I recently took a trip to Mexico for a little break from the rain. I had never been to Mexico before, but the part that I was in was in Baja, on the Pacific side. I made an effort to go out of my way, and my comfort zone and chat with locals, ask them about art, and the environment.
Environmentalism isn’t just an idea that belongs to one country, color of skin, or socioeconomic class. The desire to protect what belongs to us all exists cross culturally. And the possibility to be affected by lack of protections exists cross culturally as well, although, sadly, this burden does rest more squarely on people in lower socioeconomic classes. I was visiting a country which was largely poorer than my own, and I wanted to hear their thoughts and opinions on sustainability, at least as far as our language barrier would allow.
Baja was severely ravaged last summer by a very large hurricane. Damage on that scope hadn’t been felt in that area for a very long time, and many people were willing to talk to me about their experiences during and after the hurricane. The cities were still repairing, and much of the basic infrastructure hadn’t gotten back on it’s feet. One man in a coffee shop told me, Odile (the Hurricane) was bad, but that wasn’t all. Baja was a desert, but they also had a monsoon season. However as the years went by, the monsoons came less and less, and it seemed like there was never enough water, even for people who had grown up there and were used to the climate. He said, “The hurricane was hard, but the weather always is hard now. Soon people won’t come to visit anymore and then, there will be no jobs.”
I met a woman who had a beautiful purse which looked like fish scales. I asked her in broken Spanish if I could look at it closer, and saw that that it was made from tabs from soda cans. I asked her where she got it, and she said her friend made them to sell to people. She got the bag because she would walk up and down the beach gathering trash for her friend, which her friend cleaned and turned into beautiful art, bags, and hats to sell. She showed me some photos on her cell phone. They were beautiful.
Cleaning up trash around the city, and in the hurricane rubble was something I saw very frequently. People would sit in the shade, chatting, and weaving plastic bags into purses. I talked with one woman making plastic bags into something, and she explained it was kind of a joke. She held up the plastic bag, “You know what is this?” “A plastic bag?” I guessed. She shook her head, and said “No, is Flower of Mexico. Grows everywhere, see.”, and pointed to a tree, where plastic bags fluttered in the branches. Then she showed me what she was making. Plastic bags turned into decorative flowers. Wreaths, corsages, in vases. I laughed and she smiled.
In the part of Baja I was in, there were whales and sea turtles. Many times, people on the street would come up to me on the street to show me their photos and videos on their own encounters with the whales, and then tell me, “Whales are special.” I showed them a tattoo I have of a whale, and frequently this led to more conversation. Whales and turtles, and their protection as well as the protection of the reefs were very important to people. I met a guy who worked as a fisherman, and he burned a protection candle. I asked if it was for him, and he said no, for the tortugas, so he wouldn’t accidentally get them with his net. A woman told me about pre-Columbian petroglyphs outside of town, in the mountains that showed humans and whales together. She said, “We always know, whales special.”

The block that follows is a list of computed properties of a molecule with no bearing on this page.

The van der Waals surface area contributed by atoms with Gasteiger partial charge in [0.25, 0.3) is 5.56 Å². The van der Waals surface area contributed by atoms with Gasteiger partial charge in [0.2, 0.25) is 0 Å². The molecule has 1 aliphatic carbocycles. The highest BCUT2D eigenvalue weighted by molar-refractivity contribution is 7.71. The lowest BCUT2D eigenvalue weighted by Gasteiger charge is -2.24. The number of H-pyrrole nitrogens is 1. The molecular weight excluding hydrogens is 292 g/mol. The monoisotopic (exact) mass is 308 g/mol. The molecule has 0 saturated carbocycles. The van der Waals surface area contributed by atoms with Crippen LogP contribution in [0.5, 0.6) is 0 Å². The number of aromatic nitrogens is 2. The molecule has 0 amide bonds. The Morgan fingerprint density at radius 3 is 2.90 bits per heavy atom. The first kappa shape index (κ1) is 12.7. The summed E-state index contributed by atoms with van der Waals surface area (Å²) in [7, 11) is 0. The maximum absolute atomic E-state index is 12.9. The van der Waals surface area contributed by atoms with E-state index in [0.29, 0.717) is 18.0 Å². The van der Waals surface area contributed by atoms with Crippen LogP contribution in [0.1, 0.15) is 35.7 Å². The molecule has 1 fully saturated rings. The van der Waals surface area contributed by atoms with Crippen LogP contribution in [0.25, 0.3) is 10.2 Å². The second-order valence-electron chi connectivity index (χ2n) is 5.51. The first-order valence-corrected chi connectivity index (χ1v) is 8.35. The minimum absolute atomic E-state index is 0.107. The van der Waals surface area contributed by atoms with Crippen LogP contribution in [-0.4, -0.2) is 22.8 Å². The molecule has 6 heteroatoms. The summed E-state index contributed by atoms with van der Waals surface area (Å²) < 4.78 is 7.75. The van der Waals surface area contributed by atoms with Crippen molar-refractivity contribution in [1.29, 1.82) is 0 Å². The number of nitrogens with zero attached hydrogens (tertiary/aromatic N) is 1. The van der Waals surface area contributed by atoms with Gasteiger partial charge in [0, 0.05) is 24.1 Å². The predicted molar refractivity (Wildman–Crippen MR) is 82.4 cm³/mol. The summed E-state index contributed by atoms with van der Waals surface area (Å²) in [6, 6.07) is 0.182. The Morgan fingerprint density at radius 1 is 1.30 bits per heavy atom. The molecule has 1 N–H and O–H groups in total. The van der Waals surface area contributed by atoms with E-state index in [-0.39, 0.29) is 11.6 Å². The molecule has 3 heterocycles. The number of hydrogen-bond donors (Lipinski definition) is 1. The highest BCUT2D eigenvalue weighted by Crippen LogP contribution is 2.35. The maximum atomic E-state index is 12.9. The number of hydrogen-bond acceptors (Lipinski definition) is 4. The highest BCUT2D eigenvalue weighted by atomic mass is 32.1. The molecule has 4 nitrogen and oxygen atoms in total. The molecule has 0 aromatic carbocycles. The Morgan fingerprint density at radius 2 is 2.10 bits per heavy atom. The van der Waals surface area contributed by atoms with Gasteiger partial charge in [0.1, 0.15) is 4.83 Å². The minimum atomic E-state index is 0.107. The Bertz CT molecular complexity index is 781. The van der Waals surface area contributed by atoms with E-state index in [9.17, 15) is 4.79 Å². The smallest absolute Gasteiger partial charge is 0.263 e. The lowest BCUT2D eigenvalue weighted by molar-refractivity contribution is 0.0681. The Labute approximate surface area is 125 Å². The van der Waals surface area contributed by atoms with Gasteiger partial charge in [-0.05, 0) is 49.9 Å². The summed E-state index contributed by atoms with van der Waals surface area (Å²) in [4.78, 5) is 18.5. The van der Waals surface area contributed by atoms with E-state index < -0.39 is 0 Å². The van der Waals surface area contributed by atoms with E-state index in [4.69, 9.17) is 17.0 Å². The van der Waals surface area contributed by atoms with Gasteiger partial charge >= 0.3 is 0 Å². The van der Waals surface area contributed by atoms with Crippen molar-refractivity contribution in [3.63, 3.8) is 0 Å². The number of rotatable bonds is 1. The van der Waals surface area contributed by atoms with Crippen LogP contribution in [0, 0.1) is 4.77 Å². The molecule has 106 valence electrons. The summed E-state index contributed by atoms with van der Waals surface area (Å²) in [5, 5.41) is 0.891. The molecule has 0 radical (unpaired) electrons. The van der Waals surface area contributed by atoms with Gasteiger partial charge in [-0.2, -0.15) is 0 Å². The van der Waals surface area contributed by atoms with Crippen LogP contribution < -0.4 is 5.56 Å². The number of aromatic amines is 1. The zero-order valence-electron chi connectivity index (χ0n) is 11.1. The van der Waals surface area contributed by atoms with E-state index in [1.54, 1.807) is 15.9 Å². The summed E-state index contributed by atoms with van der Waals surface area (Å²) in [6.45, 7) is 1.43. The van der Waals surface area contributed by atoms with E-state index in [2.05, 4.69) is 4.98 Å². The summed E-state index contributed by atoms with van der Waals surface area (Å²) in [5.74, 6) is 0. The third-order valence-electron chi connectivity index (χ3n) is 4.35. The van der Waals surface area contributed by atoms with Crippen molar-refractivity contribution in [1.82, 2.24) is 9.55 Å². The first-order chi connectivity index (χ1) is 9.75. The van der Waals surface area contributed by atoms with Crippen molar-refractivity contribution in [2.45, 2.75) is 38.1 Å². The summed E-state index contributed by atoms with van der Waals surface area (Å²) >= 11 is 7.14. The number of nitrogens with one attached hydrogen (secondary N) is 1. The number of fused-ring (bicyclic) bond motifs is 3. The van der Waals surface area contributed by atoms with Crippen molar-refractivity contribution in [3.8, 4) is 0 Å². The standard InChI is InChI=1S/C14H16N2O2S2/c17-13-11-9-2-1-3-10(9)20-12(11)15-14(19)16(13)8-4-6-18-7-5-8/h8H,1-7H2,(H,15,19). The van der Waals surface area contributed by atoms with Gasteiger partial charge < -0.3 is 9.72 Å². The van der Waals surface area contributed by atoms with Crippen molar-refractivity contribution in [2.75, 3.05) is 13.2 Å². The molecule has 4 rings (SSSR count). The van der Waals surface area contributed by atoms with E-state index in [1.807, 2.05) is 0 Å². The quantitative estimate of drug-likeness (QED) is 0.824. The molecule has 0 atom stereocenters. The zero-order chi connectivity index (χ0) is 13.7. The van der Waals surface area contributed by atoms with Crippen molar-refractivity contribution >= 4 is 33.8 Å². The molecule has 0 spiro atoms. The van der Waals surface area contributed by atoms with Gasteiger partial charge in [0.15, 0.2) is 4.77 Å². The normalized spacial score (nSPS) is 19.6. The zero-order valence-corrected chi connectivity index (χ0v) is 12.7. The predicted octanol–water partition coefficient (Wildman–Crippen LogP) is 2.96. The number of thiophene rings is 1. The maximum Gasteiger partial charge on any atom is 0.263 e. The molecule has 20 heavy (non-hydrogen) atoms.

Even the large resorts, not known for their conservation, participated in that culture. I was given a tour by an engineer of a resort being built, and he showed me the cisterns to hold rainwater and the desalinator to turn seawater to freshwater. They had solar panels. He talked about how despite the fact that those things were not at all a selling point or even a thought for rich tourists, it was crucial to have them. The company couldn’t use up the entire water table of the local area, and had to think ahead because climate change was coming.
It seems like what we need is something similar. A culture that values our planet, and the animals and planets, and ecosystems in it. That doesn’t waste, whether that is in designing a building, or when we’re thinking of a gift to give. In the things we create, the first resource we should consider is what we once considered waste, things that no longer have purpose, but may have new purpose. We need to get rid of the idea of planned obsolescence, and the fashions that require constant consumption. We create fashion, and fashion doesn’t have to mean that.
It was an amazing trip, and I’m glad I was able to take away so much. This next week is Earth Day. I hope you are all able to have some time to reflect on the planet, your practices in your life, and the people you’re on it with! Celebrations are great, and if you’re trying to find some activities to do on Earth Day I posted a new “There is No Away” sewing project to Pinterest. There are also the coloring book pages! Or, just get out there on a hike, or plant some seeds!
Happy Earth Day!